5 minutes read

Increase Your Business’ Value by Making Yourself Dispensable

Could your business continue to function and prosper without you? If the answer is “no, ” it’s time to change that or you could lose out.

By Jane Johnson

If you’re an owner who is thinking about selling your business, either internally or externally, it’s time to start thinking about how to increase business value so that you can receive the best price. While many owners assume that merely increasing revenues will do the trick, it might be surprising to find out that revenue is not always the most important value driver from the perspective of a potential buyer.

While revenue and market position are important, one of the biggest concerns a buyer usually has about a business is its dependence on the current owner. Not only can excessive dependence on the current owner cause a business to be unattractive to a buyer, it also creates greater risk for the current owner and the business. Investors and acquirers want to buy businesses that can function effectively without the owner.

Here’s a short list of factors that business owners need to address in order to make their businesses more attractive to potential buyers:

Time to Sell Your Company? 6 Key Business Value Drivers

  • Business independence from the owner/strong management team

  • Increasing revenues and profits

  • Proven and documented processes and procedures

  • Diversified customer base

  • Clean financial and tax records

  • An effective sales and marketing plan

In this article, we focus on how owners can to start to decrease dependence on themselves and increase their businesses’ attractiveness to buyers. We discuss all of these value drivers in our book, Cashing Out of Your Business, Your Last Great Deal.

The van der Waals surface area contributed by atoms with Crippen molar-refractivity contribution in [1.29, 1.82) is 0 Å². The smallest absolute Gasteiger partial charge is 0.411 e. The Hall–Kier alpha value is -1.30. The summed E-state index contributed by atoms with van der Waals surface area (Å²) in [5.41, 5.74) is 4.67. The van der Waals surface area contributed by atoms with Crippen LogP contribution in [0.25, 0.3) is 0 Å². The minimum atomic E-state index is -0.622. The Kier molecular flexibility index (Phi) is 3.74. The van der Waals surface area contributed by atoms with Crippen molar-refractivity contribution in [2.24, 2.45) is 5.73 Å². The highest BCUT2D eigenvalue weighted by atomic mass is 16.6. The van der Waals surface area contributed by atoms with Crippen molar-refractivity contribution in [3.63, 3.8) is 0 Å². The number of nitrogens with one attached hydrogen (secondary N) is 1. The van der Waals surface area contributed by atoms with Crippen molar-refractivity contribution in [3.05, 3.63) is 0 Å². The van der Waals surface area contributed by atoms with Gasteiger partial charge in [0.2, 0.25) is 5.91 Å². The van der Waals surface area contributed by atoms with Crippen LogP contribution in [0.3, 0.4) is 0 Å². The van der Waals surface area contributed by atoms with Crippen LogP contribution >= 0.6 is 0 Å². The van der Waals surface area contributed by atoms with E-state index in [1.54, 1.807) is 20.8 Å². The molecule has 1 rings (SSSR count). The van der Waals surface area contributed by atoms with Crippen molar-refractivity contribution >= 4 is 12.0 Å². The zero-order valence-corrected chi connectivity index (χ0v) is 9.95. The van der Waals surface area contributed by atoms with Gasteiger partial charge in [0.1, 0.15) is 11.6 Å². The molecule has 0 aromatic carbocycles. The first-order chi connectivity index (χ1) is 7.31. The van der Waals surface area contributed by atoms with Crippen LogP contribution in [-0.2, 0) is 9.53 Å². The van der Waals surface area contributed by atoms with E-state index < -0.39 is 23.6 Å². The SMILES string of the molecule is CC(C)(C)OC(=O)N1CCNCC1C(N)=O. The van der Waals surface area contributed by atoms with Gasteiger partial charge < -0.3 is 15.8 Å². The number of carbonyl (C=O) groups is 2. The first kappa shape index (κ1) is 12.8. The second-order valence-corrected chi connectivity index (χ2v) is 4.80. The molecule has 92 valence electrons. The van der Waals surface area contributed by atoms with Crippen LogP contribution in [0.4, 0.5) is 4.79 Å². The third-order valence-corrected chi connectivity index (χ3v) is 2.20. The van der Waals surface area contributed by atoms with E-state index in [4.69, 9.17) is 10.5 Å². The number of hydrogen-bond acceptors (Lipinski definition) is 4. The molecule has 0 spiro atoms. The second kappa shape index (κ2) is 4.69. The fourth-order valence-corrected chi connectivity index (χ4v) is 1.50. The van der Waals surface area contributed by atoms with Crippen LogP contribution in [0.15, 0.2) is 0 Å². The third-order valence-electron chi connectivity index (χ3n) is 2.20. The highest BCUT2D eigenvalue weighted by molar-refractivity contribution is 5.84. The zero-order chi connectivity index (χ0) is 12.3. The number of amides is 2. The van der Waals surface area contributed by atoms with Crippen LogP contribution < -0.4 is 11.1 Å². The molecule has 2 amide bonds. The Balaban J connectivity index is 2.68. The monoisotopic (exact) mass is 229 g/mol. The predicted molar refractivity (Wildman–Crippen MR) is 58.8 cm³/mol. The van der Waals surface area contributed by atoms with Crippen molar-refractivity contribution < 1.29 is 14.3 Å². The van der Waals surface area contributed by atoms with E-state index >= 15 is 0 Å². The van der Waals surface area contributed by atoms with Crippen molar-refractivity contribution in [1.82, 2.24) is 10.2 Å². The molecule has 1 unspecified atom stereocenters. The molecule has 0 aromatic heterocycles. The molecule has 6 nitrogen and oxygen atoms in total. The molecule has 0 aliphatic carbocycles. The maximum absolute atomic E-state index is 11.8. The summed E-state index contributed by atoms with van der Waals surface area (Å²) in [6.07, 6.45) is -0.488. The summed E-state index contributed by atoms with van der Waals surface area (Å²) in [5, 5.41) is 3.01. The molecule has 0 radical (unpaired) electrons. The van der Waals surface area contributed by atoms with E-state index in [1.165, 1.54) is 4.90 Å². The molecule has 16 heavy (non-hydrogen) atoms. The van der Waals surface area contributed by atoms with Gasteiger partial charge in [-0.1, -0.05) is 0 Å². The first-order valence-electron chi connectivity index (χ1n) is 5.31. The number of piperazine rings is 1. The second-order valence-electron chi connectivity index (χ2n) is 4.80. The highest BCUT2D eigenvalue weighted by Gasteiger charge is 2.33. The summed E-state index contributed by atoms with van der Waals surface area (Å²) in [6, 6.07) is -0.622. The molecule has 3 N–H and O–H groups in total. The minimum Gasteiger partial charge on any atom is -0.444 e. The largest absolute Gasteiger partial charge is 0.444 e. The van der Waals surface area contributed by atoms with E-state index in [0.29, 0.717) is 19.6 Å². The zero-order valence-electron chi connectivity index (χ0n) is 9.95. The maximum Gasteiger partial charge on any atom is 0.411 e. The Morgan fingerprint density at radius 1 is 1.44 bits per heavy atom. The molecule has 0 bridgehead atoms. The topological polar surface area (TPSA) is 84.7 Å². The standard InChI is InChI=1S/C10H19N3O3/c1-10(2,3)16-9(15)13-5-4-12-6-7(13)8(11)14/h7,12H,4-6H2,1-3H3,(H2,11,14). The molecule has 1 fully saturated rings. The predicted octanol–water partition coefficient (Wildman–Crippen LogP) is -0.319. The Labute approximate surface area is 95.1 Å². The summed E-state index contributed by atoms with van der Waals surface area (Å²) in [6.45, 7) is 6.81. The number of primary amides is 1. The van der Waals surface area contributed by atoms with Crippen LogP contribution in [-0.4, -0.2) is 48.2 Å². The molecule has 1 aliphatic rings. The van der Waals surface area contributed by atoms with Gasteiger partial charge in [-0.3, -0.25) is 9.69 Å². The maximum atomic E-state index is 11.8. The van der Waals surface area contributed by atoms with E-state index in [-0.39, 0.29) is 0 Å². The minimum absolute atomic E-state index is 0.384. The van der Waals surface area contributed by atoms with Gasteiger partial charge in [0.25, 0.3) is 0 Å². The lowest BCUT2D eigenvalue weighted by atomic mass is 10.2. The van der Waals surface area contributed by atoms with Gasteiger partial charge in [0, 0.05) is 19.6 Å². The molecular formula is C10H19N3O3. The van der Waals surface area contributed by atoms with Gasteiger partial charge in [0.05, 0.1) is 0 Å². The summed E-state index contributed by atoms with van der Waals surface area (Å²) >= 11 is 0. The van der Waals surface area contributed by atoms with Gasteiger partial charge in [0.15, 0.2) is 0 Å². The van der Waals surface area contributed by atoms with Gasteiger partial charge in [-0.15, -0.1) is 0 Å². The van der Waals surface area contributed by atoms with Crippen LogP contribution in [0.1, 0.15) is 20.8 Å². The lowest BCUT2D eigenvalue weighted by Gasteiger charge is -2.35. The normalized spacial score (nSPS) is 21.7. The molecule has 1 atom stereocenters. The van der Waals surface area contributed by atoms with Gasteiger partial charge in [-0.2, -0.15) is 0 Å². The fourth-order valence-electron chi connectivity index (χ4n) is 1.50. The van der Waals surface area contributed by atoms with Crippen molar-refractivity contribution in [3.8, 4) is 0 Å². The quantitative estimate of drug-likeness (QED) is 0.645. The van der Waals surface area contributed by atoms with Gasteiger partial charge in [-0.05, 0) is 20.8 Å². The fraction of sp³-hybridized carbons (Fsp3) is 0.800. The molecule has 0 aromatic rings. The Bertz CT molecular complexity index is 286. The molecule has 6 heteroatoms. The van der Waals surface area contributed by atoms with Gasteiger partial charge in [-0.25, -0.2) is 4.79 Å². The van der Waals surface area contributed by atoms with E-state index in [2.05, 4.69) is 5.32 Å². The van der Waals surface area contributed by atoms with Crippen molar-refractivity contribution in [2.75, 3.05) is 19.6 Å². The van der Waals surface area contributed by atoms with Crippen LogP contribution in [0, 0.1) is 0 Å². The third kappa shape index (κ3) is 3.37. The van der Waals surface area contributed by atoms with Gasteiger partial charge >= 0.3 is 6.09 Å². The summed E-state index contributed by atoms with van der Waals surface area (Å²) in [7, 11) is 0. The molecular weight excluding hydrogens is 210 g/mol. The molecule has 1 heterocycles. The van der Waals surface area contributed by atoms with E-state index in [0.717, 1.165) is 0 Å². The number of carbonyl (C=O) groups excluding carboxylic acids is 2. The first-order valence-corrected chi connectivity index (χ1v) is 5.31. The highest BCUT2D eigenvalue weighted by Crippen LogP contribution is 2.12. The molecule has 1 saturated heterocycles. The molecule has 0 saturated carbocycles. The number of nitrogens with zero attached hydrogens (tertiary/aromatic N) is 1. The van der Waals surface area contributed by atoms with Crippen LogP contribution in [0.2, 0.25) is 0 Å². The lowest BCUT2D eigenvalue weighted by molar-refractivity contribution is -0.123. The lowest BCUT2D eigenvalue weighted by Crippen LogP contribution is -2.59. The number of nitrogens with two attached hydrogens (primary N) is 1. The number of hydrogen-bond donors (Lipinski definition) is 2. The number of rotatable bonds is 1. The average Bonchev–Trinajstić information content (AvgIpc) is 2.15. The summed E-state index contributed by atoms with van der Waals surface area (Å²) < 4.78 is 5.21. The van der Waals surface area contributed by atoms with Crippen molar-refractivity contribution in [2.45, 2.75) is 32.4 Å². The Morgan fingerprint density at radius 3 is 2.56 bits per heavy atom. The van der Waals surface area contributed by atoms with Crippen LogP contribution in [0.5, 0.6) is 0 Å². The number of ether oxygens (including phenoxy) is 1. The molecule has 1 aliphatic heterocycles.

Owner dependence in a business is bad for business

It stands to reason that many businesses, especially small businesses, revolve around the company owner or founder. Most owners have achieved success because they have been the driving force of their businesses for many years. However, too often, the owner is the only one who has control over the business relationships, processes, procedures, and technical know-how. In other words, the owner is the business. Unfortunately, this makes the business completely dependent upon the owner and unattractive to potential suitors.

An owner’s heavy involvement in the business decreases business value because it is inherently risky. If something unexpected happens to the owner, whether it’s death, disability, or something else, business value is likely to plummet, which could be disastrous for the employees, customers, and the owner and his or her family.

How do you know if your business is too dependent on you?

A great way to gauge if your business can function without you is to plan to take the elusive extended vacation! Work with your key management team to develop a plan for how the business will function without you. It will provide them with the opportunity to spread their wings as leaders, and it can help you see where the gaps are and where improvements are needed in order to decrease owner dependence, improve business efficiencies, and increase the value of your business to a prospective buyer.